Trevor May on Saturday was given a chance to pitch deeper into a game than he ever has in the majors. But the Twins righthander loused it up by throwing a fastball over the middle of the plate that Tampa Bay's Tim Beckham hammered into the left field stands for a tying, two-run homer in the seventh inning.

Even though the score was tied, the Twins looked doomed because they spent the afternoon failing to convert numerous scoring chances.

But what happened at that point was another example of why this team is 20-10 since April 15 — they retaliated.

The Twins scored two runs in the seventh and got a Brian Dozier home run in the eighth to hold off the Rays 6-4 at Target Field. Eduardo Escobar went 4-for-4, Brian Duensing retired one batter to get the win and Glen Perkins earned his 13th save as the Twins have won the first two games of the three-game series.

And both Saturday's game and the Twins' 3-2 victory Friday night were similar in that the team's clutch hitting awakened in the seventh inning.

"I like the fact that we are doing it now," Twins manager Paul Molitor said. "You hope they remember the feeling and the confidence they have displayed in the last couple of games. I just think, like any part of the game, when you do it a few times and you get good results hopefully you have positive thoughts the next time you are in that situation."

The Twins scored three runs in the second — two on Danny Santana's two-out single — to grab an early lead. Up 3-1 in the fourth, they knocked out starter Alex Colome and had two runners on base before Aaron Hicks lined out to center and Santana struck out against Rays reliever Andrew Bellatti.

The Twins' first two batters in the sixth reached, but Eddie Rosario, Hicks and Santana all struck out while chasing Bellatti changeups.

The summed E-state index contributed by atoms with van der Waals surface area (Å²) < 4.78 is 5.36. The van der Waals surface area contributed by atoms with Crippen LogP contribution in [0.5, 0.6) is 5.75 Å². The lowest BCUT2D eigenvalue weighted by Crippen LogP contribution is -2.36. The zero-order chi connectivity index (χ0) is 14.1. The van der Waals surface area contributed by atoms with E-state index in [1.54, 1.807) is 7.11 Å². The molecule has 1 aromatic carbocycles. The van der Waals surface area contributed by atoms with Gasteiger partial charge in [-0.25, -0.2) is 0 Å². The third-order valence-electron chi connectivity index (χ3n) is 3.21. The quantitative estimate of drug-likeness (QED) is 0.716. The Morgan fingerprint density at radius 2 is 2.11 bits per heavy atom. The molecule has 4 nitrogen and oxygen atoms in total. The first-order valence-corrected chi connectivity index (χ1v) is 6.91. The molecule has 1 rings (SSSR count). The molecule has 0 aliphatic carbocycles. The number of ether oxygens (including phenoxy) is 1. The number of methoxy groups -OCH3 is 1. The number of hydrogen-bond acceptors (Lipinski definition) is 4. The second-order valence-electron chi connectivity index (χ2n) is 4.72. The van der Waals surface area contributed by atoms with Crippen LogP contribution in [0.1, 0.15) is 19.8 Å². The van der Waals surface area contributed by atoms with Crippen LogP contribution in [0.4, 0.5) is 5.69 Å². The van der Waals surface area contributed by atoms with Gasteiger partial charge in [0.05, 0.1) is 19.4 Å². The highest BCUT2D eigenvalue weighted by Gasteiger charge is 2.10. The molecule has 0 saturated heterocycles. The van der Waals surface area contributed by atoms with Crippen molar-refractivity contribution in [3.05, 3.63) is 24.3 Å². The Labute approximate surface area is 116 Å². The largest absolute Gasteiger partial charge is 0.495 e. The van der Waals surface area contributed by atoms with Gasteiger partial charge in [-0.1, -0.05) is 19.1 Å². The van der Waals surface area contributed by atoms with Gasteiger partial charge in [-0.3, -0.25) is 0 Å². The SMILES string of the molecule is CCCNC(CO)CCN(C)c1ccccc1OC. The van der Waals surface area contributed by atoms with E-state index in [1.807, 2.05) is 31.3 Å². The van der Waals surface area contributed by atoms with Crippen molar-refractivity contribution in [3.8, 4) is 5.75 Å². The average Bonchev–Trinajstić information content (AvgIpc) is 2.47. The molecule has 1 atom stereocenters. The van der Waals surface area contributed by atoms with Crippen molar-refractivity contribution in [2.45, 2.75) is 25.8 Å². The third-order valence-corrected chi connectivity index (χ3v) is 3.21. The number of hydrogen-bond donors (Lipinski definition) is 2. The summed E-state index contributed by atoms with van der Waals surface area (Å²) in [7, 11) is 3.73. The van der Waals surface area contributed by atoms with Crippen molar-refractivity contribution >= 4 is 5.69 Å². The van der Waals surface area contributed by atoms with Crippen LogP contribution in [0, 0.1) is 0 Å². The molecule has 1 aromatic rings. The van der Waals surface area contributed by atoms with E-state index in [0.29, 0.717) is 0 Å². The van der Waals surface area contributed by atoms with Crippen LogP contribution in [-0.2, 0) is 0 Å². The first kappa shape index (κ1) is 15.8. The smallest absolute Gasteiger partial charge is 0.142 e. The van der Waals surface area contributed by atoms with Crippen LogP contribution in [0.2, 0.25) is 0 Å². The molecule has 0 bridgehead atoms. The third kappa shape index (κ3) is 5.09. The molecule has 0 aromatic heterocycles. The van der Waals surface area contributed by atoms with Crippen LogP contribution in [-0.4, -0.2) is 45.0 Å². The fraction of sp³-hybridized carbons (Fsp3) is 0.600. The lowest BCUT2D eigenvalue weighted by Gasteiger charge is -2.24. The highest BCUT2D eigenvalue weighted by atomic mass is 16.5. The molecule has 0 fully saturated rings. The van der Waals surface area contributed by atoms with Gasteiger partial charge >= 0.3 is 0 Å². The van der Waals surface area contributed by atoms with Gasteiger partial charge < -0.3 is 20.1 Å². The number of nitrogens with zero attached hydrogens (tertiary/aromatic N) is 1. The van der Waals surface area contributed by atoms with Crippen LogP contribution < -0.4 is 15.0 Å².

"That pitcher on the mound drives a Mercedes, so that means he's a professional and his job is to get you out," Twins outfielder Torii Hunter said. "And it's not like we're not trying. There will be some days when you are hot and getting them all in and there will be days when you aren't getting any in. So I think that we have to keep fighting and keep getting guys in scoring position."

Hunter looked for a fastball from reliever Kevin Jepsen in the seventh, got one, and singled to left. Joe Mauer walked, and Trevor Plouffe reached when Jepsen threw wildly to second after fielding a comebacker.

Kurt Suzuki, fresh off a conversation with hitting coach Tom Brunansky, was up next.

"He's talking to Brunansky about if we are seeing any trends from [Jepsen]," Molitor said. "He started Dozier off with a couple curveballs, but when he threw fastballs they were away."

Suzuki, looking for a fastball he could elevate, hit a sacrifice fly to right that scored Hunter to make it 4-3. Escobar followed with an RBI single, and the Twins led 5-3.

Dozier hit his homer in the eighth, which was answered by Logan Forsythe's homer off Perkins in the ninth. But Perkins got through the inning to close out the game.

"Right now our lineup is, we're fighters," Hunter said. "We don't have the Miguel Cabreras or Victor Martinezes. We have guys who grind it out and have good at-bats and make things happen. I love that.''